Page last updated at 15:08 GMT, Monday, 15 June 2009 16:08 UK

Soldiers choose regimental goat


'Perks' of the job for Billy the goat are free cigarettes - and a Guinness

Soldiers have chosen a new regimental goat from a herd living on the Great Orme in Llandudno.

The goat joins the 1st Battalion of the Royal Welsh - continuing a tradition dating back 200 years.

Lieutenant Colonel Nick Lock said the goat was a full member of the regiment, and needed to be 'calm under pressure' to perform ceremonial duties.

The last regimental goat, William 'Billy' Windsor, retired last month after a seven year military career.

It starts as a fusilier and if it is well behaved, and does well on parade, quite often he can be promoted to a lance corporal
Lt Col Nick Lock on Billy

According to Lt Col Lock the goat is more than a mascot.

"It is a member of the battalion, and in days gone by, when it was a 1,000-men-strong, it was 999 plus the goat," he said.

As a soldier the goat can also move up the ranks - if it is well behaved.

"It starts as a fusilier and if it is well behaved, and does well on parade, quite often he can be promoted to a lance corporal," he said.

'Sounds and noises'

"The one that's just retired was a lance corporal," he added.

All the goats are called William Windsor, or Billy for short.

Needing a new goat, and actually getting one, involves some effort however.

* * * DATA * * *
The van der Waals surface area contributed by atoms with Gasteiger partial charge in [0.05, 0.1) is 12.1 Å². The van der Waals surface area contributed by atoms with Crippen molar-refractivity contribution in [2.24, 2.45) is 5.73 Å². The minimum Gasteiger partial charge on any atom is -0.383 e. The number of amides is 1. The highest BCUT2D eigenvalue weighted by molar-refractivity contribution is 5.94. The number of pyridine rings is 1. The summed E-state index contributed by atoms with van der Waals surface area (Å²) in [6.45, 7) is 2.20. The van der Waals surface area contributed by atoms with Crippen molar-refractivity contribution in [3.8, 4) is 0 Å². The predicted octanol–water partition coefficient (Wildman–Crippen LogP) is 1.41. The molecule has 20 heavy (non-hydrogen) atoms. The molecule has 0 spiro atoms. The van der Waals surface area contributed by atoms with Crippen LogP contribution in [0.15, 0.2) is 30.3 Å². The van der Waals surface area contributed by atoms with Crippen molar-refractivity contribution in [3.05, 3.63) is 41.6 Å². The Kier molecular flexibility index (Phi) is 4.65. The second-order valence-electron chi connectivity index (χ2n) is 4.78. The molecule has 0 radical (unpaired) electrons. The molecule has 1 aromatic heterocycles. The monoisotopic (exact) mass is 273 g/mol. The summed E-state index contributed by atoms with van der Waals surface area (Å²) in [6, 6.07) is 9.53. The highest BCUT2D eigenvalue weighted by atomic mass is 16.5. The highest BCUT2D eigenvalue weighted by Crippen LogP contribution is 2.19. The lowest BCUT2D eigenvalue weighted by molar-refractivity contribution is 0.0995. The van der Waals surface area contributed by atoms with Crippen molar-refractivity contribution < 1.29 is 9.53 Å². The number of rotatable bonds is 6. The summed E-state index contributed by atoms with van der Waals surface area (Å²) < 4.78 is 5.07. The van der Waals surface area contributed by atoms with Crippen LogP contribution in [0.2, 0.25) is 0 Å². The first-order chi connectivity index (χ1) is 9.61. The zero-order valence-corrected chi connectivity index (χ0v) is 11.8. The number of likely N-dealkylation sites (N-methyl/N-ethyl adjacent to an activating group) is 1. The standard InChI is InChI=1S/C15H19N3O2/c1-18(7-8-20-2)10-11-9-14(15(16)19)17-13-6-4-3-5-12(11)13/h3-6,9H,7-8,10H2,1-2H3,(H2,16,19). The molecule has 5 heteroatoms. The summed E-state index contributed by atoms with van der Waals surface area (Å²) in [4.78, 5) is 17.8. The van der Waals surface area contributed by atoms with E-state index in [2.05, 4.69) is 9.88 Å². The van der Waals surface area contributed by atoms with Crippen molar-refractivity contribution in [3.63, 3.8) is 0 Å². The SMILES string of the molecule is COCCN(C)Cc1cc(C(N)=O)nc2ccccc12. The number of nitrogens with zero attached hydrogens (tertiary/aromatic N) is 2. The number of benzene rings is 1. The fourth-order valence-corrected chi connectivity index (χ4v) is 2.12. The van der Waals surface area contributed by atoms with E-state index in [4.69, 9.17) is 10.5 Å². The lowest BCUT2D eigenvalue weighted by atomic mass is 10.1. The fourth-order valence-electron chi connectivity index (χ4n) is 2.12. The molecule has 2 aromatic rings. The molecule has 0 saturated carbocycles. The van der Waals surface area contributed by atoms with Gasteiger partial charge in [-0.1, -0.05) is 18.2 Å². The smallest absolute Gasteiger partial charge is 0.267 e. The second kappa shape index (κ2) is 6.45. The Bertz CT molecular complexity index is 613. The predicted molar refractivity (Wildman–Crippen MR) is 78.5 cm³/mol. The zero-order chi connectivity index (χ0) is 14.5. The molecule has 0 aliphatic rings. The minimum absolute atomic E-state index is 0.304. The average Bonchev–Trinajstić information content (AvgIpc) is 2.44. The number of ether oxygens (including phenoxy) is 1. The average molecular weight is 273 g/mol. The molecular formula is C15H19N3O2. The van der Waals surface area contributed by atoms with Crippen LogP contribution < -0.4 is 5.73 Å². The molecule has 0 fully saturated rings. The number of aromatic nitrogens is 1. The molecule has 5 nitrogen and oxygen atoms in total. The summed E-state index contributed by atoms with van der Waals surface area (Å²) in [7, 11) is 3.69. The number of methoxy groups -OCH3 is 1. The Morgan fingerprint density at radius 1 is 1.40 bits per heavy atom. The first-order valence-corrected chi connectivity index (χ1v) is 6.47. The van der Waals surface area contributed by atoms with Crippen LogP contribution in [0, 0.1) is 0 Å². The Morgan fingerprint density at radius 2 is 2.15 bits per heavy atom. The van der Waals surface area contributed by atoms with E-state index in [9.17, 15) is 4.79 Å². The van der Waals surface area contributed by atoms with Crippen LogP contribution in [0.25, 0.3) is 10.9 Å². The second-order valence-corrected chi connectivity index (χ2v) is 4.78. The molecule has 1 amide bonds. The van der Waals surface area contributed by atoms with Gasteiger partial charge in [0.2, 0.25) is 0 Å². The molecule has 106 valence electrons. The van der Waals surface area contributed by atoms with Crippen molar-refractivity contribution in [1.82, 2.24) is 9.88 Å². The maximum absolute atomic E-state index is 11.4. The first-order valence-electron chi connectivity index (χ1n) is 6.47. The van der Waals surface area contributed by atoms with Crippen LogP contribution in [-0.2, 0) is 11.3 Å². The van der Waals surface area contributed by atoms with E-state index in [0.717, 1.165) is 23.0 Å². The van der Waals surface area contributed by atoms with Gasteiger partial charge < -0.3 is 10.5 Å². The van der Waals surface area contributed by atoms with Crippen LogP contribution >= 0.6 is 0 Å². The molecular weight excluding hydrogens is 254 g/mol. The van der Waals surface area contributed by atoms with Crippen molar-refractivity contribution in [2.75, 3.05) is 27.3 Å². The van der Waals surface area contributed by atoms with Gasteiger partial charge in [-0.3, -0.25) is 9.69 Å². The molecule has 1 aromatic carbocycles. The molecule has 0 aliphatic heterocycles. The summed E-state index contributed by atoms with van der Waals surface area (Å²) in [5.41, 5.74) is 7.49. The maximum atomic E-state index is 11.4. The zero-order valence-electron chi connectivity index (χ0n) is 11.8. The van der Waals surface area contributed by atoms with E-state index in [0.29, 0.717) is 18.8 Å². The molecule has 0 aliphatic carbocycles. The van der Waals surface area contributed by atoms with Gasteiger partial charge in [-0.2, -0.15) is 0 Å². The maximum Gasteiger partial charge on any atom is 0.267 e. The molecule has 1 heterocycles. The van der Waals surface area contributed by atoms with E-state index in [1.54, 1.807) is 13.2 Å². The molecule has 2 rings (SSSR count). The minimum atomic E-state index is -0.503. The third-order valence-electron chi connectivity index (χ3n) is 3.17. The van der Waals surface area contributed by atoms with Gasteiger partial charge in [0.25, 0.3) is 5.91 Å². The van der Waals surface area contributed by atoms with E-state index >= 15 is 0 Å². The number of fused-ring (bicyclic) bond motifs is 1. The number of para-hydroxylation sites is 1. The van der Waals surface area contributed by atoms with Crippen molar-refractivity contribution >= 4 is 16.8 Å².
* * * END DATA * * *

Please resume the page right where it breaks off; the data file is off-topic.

Goat Major, Lance corporal Ryan Arthur, from Cefn Hengoed near Caerphilly, along with the other soldiers, left the Battalion's base in Chester in the early hours.

"It was pretty hard as we left Chester at 3.00 then got here about 4.30 before going straight out on the ground with our teams rounding up the goats."

A new Billy was found however, although he was second choice - the first kid chosen was a nanny, so she could not join.

Months of work now follow to get Billy used to his fellow soldiers, and to learn what is expected of him.

"As he progresses the goat gets used to what he needs to do, and we get him used to sounds and noises because of the marches.

"We also get him used to the boys because obviously the regimental goat is a big thing... it's a pretty exciting period," he added.

There are perks to the job too because Billy gets a two-a-day cigarette ration, (he eats, them as traditionally they tobacco is thought to be good for the coat) and Guinness to drink when he is older "to keep the iron up".

The history of the regimental goat dates back to the American War of Independence when a wild goat wandered onto a battlefield.

Legend has it the goat ended up leading the regimental colours.

In 1884 Queen Victoria presented the regiment, then called the Royal Welch Fusiliers, with a goat from her royal herd, and the tradition has continued.

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